10. I agree with the original post, with the creative writing bit in comment 4, comment 7, comment 8 and comment 13. They all get a cookie, which means Laure gets 2 cookies, which shouldn’t be a huge surprise since I mentioned I agreed with comment 8.

    But honestly: I don’t really care. There are too many blogs and e-zines and whatever out there anyway (which is why I agree with comment 7) and the only thing that bugs me is that there are still lots of really good bands out there that despite that – overkill anybody? – are still left undiscovered.

    Don’t hate the media, please don’t try and be the media – really, having an opinion is okay, but not everybody should flaunt it, really. Just be your own filter. Listen to what you think sounds good and spread the word. Mouth to mouth, preferably.

  11. I think it’s healthier to be pretentious than overtly commercially like Rolling Stone, at least there is critical thinking involved and people who like music usually have their own specific tastes anyways.

  12. agreed on the Stylus list. if they had a comment section i’d say “this is a load of crap.” A Grand Don’t Come For Free was one of the best albums of 2004. what the hell is up with THAT?

  13. At least it’s something. Have been waiting since “NY Rocker” passed away for some decent US music press.

    Pitchfork is way too cold & too official-sounding to ever be the crazy political party boat that was the Early Rolling Stone, NY Rocker, or Creem, but it does attract my attention now and then.

    Anything better out there?

  14. pitchfork is anti-mainstream? have you read it since 2002? it’s awesome how you berate the oligarchic music press and flaunt your NME clip on the same website. and nobody calls foul! you must have really earned that best scenester commendation. it’s nuts that as a professional writer you base your critique on such absurd propositions: that there’s such a thing as the “totally impartial review”, that any publication is obligated to cover EVERY BAND, that one music publication is somehow more or less evil than another that functions identically. really, NME, Blender, Venus … how do you distinguish these publications’ commodified packets of opinion from Pitchfork’s or Rolling Stone’s? It seems as if you’re using the latter as strawmen for music criticism in general. yet you write it. ow, my mind hurts.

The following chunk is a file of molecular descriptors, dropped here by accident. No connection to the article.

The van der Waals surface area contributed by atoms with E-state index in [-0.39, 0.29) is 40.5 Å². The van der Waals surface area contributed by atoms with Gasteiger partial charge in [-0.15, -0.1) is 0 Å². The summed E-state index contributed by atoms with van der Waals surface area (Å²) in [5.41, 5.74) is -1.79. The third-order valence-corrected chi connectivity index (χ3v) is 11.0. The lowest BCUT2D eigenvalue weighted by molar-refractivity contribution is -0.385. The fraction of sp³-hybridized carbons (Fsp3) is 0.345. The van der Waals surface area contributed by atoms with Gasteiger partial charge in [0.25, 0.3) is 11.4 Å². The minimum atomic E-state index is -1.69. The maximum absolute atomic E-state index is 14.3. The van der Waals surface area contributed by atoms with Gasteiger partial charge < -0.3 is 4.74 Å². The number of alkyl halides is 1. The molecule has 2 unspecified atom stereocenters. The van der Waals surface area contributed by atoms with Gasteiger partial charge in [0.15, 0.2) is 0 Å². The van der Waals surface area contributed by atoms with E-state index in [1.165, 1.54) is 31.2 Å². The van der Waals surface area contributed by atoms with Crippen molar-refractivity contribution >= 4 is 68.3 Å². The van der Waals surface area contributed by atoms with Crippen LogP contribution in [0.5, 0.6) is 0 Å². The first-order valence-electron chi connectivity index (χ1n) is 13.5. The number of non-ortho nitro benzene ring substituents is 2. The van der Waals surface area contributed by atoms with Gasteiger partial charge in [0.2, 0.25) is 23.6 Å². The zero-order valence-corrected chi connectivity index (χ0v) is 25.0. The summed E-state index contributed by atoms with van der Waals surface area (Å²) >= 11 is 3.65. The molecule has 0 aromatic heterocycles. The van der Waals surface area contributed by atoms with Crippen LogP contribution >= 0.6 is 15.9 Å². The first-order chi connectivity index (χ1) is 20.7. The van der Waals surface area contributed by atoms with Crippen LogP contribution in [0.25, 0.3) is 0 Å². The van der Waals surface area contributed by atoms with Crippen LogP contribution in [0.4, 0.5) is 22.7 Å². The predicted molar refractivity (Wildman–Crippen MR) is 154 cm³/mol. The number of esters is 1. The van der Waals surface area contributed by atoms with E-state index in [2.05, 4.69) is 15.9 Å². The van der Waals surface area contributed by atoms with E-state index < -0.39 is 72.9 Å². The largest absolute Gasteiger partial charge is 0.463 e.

15. I agree with the ‘kanye’ poster.Most of the idiots who commented here have not read pitchfork since 2002 at the earliest, if at all. way to flaunt your nme clip and say pitchfork are snobs. not everything is so black and white. learn how to write you jackass.

  16. What bothers me about pitchfork is that they have absolutely no idea what they’re talking about. Like zip, zero, zilch.

    I remember reading the new tom waits album (orphans) review, and in like four paragraphs, they noted that he quoted kerouac and liked bukowski. (which anyone could figure out by reading the booklet that came with the album, because waits said it in clear print..) there were no comments on music style, varying complexity, organization, rhythm, lyrical direction, the departure of waits into the political realm this time around, the sheer prolifically of releasing an album with 60+ songs etc etc.

    i mean, the poor scrawny shit, who no doubt “sonically orgasmed” at a clap hands EP, had no fucking clue what he was talking about. i learned absolutely nothing from the review. music snobbery is okay if you’re a knowledgeable source, but who would possibly turn to some skinny failed graphic design guy for a review about a music titan like tom waits?

    RS is at least a leg up in that its reviews (used to) be an actual source for decent music commentary. there was some semblance of authority, not this self-entitled music snobbery derived from a massive collective opinion of zombie hipsters. (see chuck klosterman…)